On Tuesday, MMI was one of nine organizations that participated in an all day call-in event called Your Money Marathon. During the course of the day, we had received a whopping 14,000 phone calls. It quickly became clear that callers shared some common concerns and I wanted to address these concerns in the blog. Yesterday, I talked about settlements. Today, I would like to talk about rising credit card interest rates.
Credit card interest rates are being raised even though the Fed has cut interest rates. Rate hikes can have a huge impact a person’s financial situation—particularly those who are on the edge financially. Here are a few rate-hike scenarios and suggestions on how to handle them.
-If you get a letter in the mail saying that your rate is being hiked due to no fault of your own, read the fine print—you may have the chance to refuse the change. In many cases, you are given a chance to refuse the term change if you write to the creditor. This action would mean that you are no longer able to use the card, but you would be able to repay any balance at the original rate.
-If you are late on a payment and trigger the default rate, you might want to communicate with your creditor. A creditor does not have to readjust your rate upon request, but some people claim that they have had success with this tactic. If your initial call is unsuccessful, ask to speak with a supervisor. Be clear about what you want, but not confrontational.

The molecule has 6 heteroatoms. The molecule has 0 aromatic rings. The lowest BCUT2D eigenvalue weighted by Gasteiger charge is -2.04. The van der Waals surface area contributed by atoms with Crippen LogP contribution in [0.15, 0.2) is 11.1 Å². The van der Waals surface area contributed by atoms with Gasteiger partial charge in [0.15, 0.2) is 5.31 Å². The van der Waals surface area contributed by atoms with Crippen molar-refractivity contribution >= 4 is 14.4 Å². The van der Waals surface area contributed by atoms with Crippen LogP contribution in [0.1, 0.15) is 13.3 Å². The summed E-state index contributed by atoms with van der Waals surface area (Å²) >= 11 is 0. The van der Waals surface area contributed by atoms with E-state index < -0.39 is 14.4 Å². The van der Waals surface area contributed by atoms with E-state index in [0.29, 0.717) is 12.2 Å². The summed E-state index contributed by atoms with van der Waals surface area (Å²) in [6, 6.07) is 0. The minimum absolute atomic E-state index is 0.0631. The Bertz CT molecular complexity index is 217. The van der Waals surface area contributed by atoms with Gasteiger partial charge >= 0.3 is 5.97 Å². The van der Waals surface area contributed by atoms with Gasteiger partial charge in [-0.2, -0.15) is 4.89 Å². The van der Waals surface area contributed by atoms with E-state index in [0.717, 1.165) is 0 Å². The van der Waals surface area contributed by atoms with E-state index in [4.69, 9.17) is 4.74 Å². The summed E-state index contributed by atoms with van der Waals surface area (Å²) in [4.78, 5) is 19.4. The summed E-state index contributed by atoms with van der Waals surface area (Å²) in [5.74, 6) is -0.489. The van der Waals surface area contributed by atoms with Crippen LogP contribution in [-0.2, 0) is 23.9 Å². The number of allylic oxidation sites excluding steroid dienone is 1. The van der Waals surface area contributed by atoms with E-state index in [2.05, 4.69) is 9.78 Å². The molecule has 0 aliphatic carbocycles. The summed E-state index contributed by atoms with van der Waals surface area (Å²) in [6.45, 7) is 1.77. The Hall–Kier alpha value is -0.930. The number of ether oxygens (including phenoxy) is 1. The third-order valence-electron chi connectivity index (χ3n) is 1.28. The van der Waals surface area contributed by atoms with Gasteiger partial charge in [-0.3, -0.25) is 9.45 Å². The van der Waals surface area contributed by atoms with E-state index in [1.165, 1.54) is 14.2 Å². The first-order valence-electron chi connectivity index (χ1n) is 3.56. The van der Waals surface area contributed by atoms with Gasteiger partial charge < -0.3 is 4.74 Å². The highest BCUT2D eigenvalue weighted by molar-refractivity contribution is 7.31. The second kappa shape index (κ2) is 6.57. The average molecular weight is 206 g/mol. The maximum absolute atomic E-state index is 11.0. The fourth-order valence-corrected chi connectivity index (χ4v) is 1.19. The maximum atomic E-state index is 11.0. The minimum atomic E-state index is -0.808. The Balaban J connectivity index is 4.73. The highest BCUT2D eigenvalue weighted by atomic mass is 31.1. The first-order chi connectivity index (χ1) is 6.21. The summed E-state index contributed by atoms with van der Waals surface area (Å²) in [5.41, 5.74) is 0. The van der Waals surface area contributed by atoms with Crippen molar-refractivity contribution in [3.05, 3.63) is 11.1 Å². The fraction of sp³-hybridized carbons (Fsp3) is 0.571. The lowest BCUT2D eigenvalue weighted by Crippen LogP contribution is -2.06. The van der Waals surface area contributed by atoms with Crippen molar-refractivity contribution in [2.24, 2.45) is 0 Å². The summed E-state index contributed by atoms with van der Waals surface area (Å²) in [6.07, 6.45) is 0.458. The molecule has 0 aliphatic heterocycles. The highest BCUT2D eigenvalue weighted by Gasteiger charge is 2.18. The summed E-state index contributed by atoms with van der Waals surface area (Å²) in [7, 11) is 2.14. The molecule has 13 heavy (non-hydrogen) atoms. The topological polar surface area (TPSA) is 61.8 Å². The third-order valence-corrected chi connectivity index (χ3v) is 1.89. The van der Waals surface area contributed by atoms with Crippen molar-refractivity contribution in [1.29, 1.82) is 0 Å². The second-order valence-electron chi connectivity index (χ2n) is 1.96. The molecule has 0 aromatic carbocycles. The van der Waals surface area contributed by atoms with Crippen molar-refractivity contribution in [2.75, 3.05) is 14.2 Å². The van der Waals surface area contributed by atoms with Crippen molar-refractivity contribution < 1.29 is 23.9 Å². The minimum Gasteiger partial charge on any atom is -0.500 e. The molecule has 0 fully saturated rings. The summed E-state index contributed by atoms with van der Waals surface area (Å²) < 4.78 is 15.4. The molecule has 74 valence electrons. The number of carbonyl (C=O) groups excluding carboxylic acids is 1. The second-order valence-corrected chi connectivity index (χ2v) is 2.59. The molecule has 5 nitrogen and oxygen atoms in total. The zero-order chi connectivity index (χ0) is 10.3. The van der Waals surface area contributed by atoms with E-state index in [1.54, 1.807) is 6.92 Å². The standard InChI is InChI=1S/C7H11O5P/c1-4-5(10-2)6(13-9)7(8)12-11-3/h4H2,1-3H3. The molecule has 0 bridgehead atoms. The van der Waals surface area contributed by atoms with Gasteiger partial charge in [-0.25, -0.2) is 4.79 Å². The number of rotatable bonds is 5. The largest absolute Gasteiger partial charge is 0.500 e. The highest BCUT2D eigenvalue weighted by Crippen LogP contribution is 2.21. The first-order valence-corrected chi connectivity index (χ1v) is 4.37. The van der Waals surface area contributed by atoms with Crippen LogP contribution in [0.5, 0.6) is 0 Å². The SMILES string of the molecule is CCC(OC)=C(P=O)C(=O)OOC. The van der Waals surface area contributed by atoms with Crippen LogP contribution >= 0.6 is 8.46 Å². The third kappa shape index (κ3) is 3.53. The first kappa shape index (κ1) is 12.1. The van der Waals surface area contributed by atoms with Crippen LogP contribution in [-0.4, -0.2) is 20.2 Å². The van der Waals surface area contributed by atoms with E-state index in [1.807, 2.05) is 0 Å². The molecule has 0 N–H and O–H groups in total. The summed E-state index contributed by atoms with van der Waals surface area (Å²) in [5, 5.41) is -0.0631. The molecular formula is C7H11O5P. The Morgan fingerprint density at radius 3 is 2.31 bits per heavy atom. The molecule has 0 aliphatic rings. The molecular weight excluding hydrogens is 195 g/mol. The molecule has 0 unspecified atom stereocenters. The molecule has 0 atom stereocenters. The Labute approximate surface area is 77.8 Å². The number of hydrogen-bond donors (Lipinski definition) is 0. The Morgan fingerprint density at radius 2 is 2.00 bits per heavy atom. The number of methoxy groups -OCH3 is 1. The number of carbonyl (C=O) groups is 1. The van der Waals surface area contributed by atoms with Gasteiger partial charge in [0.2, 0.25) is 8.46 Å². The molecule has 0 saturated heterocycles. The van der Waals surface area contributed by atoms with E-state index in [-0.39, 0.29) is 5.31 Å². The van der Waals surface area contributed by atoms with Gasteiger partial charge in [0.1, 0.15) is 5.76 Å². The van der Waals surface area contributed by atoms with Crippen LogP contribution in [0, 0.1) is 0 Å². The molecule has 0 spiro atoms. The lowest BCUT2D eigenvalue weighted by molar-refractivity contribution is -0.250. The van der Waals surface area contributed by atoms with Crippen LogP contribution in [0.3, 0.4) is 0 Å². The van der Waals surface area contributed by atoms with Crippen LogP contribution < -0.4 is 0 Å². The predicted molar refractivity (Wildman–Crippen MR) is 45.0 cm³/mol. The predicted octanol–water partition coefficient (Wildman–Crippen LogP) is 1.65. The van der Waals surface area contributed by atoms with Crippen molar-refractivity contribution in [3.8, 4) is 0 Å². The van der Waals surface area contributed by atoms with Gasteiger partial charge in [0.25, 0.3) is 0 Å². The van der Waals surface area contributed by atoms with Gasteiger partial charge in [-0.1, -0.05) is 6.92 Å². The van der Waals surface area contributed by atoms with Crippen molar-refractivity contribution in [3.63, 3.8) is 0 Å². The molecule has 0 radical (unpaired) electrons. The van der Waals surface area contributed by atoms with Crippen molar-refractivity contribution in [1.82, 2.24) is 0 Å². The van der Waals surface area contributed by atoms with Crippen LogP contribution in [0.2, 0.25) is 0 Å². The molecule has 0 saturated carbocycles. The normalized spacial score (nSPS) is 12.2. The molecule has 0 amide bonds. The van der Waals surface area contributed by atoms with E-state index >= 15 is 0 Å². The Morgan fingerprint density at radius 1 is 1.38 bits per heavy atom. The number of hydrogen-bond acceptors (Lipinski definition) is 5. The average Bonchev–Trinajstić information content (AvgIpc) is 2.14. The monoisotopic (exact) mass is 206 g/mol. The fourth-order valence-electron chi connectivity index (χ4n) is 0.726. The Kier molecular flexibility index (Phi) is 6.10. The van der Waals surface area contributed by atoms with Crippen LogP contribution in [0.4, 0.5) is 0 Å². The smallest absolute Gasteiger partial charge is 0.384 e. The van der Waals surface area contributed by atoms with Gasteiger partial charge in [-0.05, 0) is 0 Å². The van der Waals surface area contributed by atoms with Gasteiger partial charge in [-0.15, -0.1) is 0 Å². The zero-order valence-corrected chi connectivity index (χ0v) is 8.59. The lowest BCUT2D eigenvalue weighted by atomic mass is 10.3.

-If a temporary setback resulted in actions that triggered a default rate, ask your creditor if they will place your account on a temporary hardship program. Many creditors have programs in place to help consumers recover from unexpected setbacks such as a job loss or medical emergency.
-If you are unable to lower your rate, you can try to seek a card with more advantageous repayment terms. However, consumers who have less than an excellent credit score may find it more difficult to qualify for a new credit card account. Also, there is nothing to say that your new card’s lower rate won’t be raised in the future.
Finally, if you are having trouble making minimum payments on high interest debt, do not allow the problem to escalate. Talk to a certified credit counselor to see if they can work out a revised payment plan with your creditor.
Of course, the best thing you can do is to reduce your reliance on credit entirely. (I do realize that this is easier said than done.)